Abarth used to translate as Italian for expensive. Not any more
WHAT IS IT?
The cheapest Abarth ever offered in Australia. The Abarth 595 is the new entry point to Fiat’s performance-focused line-up, and is designed to bridge the gap between the regular 500 range and the existing, and more expensive, Abarth models.
WHY WE’RE DRIVING IT
Because on paper the 595 has the potential to be the pick of the current Abarth range. It’s not only significantly cheaper, but promises improved comfort and usability thanks to a softer ride and smaller 16-inch wheels.
Ford Fiesta ST, Volkswagen Polo GTI, Peugeot 208 GTI, Renault Clio RS
THE WHEELS VERDICT
Finally, an Abarth model with a sane price tag. The Abarth 595 retains the brand’s feisty Italian dynamics and peppy personality, but brings a welcome dose of affordability and comfort.
PLUS: Fun and funky; accessible price; improved comfort; dynamics
MINUS: Interior plastics; no reversing camera; cabin ergonomics; noise
THE WHEELS REVIEW
ABARTH versions of the Fiat 500 are, you can easily imagine, the Jack Russells of the motoring world. Small and cute, yet at the same time tough, they’re pint-sized bundles of energy and performance constantly pulling at the lead to mount your mate’s leg.
Now there’s a new one, and things aren’t quite so froth-at-the-mouth manic.
It’s simply called the Abarth 595 and on the surface it’s hard to tell what’s different. There’s the same aggressive Abarth bodykit, the same turbocharged 1.4-litre four-cylinder engine and the same retro-funky interior.
The biggest change is to the price.
Starting at $27,500 for the five-speed manual version (auto adds $2000), this is the cheapest Abarth ever offered in Australia, undercutting the previous entry point by a hefty $6500.
The performance is also designed to be more approachable. The 1.4-litre has been detuned slightly to produce 103kW and 206Nm (15kW/24Nm less than the $34K Abarth Turismo) and the sports suspension, which comprises Koni frequency-dependant dampers up front and a torsion beam rear, has been softened, while the 595 rolls on 16-inch wheels, not 17s like the rest of the Abarth range.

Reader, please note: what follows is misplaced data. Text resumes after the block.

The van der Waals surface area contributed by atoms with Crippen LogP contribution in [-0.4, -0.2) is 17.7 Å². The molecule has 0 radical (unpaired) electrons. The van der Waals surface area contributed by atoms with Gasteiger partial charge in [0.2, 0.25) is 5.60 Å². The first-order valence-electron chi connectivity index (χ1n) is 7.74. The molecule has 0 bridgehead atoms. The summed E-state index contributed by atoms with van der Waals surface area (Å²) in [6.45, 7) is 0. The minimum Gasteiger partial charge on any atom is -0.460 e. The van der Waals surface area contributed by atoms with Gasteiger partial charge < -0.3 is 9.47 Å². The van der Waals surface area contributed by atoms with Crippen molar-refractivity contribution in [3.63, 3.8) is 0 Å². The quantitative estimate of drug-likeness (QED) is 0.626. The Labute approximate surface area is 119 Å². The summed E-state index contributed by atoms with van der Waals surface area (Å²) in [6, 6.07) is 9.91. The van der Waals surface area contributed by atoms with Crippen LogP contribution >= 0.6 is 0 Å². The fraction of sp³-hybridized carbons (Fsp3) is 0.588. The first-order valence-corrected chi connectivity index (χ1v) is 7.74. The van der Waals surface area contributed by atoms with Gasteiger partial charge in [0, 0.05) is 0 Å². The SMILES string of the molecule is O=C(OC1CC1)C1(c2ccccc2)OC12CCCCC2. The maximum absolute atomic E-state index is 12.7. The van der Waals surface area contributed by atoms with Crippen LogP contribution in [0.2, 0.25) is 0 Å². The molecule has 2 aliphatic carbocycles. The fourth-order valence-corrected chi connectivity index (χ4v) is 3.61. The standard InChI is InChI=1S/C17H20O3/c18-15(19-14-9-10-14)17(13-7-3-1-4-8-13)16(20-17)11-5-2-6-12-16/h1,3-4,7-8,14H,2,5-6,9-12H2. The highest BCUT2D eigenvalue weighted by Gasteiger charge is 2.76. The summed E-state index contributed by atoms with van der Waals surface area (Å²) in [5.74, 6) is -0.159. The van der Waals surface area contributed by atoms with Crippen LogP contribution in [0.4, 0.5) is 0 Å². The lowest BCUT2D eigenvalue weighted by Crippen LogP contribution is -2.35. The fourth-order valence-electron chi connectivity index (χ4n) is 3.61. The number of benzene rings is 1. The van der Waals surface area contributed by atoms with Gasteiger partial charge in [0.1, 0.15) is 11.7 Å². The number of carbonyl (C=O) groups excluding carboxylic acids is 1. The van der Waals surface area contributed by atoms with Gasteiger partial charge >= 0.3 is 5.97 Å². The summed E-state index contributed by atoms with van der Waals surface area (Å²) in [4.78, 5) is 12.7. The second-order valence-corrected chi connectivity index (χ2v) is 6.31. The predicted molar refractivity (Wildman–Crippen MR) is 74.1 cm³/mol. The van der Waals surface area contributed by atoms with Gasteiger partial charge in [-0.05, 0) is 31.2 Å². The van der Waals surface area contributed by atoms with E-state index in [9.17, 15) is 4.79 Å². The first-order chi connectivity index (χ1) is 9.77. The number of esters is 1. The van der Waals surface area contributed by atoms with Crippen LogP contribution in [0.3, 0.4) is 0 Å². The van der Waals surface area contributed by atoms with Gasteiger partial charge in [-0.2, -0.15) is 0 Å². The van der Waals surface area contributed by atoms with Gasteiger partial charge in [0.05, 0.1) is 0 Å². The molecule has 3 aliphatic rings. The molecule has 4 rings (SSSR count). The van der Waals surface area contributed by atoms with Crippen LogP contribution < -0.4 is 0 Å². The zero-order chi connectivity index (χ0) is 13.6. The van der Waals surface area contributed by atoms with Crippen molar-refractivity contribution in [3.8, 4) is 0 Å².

The promise is the best of both worlds: tiny hot-hatch fun that’s easier and more comfortable to use every day, at a more affordable price. And that’s what you get, mostly.
The ride treads a brilliant line between sporty tautness and everyday suppleness, the handling is sharp, chuckable and engaging, and the turbo four is rorty and eager, despite its diminutive-sounding outputs.
Is it as sharp as a Fiesta ST or as polished as a Polo GTI? No, but in isolation the 595 is a hoot.
What’s lacking is the crack and pop from the exhaust you get in other Abarths, and the seating position is too high for a performance car.
At least the cloth bucket seats are supportive, though (like the entire cabin) they might be a little narrow for some drivers. And then there are the rear pews, which are big enough only for small children or friends you don’t like very much.
Interior design is typical 500 funky, but is showing its age. Abarth versions are based on pre-facelift versions of the 500, so there’s no centre touchscreen, no reversing camera or cruise control, and the infotainment system is outdated. The plastics on the dash and doors aren’t up to standard, either.
Yet somehow these faults aren’t enough to dull the 595’s sheen. Its blend of personality, pointy performance, greater compliance and improved value make it a hugely likeable hot hatch.
Model: Fiat Abarth 595
Engine: 1368cc 4cyl, dohc, 16v, turbo
Power: 103kW @ 5500rpm
Torque: 206Nm @ 2000rpm
Transmission: 5-speed manual
0-100km/h: 7.9sec (claimed)
Fuel economy: 6.0L/100km
On sale: Now